Playing tops was not for the weak-kneed ones. We used to buy tops over in Ojeda or from a guy who came through the camp and sold them off a truck. These were beauties of two different sizes and painted solid colors or sometimes stripes. They were made of wood with a metal point whose shank was inserted into the wood. We used to use hand fishing line cord to spin the top. We were good at it and we could hit just about any target we aimed at. We did not just toss them lightly to the ground, no, instead we would wind up like a ball pitcher and use a round-house swing to get the greatest spin out of the top. If you drilled a few small holes in the side of the top you could make it hum -- neat.

Well, we played for tops like we played for marbles but now we were older and stronger. We would make a circle in the dirt and place our contributor tops in the ring spike up and then try to knock tops out of the ring with your throwing top. We got good at that and now the change in the nature of the game -- our whole demeanor changed and we were aggressive. We modified our throwing top to be more than just a spinning top. We replaced the rounded points with cut-off nails which we sharpened so that when you struck a top in the ring you gouged a chunk of wood out of it or left a gapping hole in it which now became the objective. A defensive move was to similarly modify the tops you placed in the ring so that a thrower's favorite top could end up with major damage if not thrown in a manner so that it came in from the side as opposed from the top.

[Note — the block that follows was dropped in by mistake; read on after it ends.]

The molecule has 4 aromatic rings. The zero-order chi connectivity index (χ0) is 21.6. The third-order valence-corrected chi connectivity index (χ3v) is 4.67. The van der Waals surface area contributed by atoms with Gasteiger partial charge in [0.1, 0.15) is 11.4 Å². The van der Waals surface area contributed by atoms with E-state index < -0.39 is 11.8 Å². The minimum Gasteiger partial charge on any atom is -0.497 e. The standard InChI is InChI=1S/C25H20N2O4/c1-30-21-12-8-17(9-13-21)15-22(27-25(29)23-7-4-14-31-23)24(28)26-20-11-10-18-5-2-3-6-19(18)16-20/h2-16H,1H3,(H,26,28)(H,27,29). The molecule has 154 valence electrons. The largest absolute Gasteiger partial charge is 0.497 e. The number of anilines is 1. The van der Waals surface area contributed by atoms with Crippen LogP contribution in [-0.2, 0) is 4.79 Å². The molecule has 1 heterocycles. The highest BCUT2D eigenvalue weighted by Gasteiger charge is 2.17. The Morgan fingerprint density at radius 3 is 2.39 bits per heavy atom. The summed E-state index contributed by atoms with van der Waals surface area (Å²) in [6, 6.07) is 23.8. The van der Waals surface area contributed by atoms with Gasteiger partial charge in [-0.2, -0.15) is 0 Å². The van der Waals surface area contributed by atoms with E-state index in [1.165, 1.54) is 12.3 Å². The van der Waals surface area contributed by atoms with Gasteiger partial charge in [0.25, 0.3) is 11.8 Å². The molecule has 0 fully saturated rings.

It was not unheard of to spike oneself in the foot with a bad throw and if the top hit on its side it would bound up spinning furiously and we would scatter to keep from being spiked.

For us, tops were expensive and my folks would not replace my tops as quickly as they were damaged and so that game eventually went by the boards.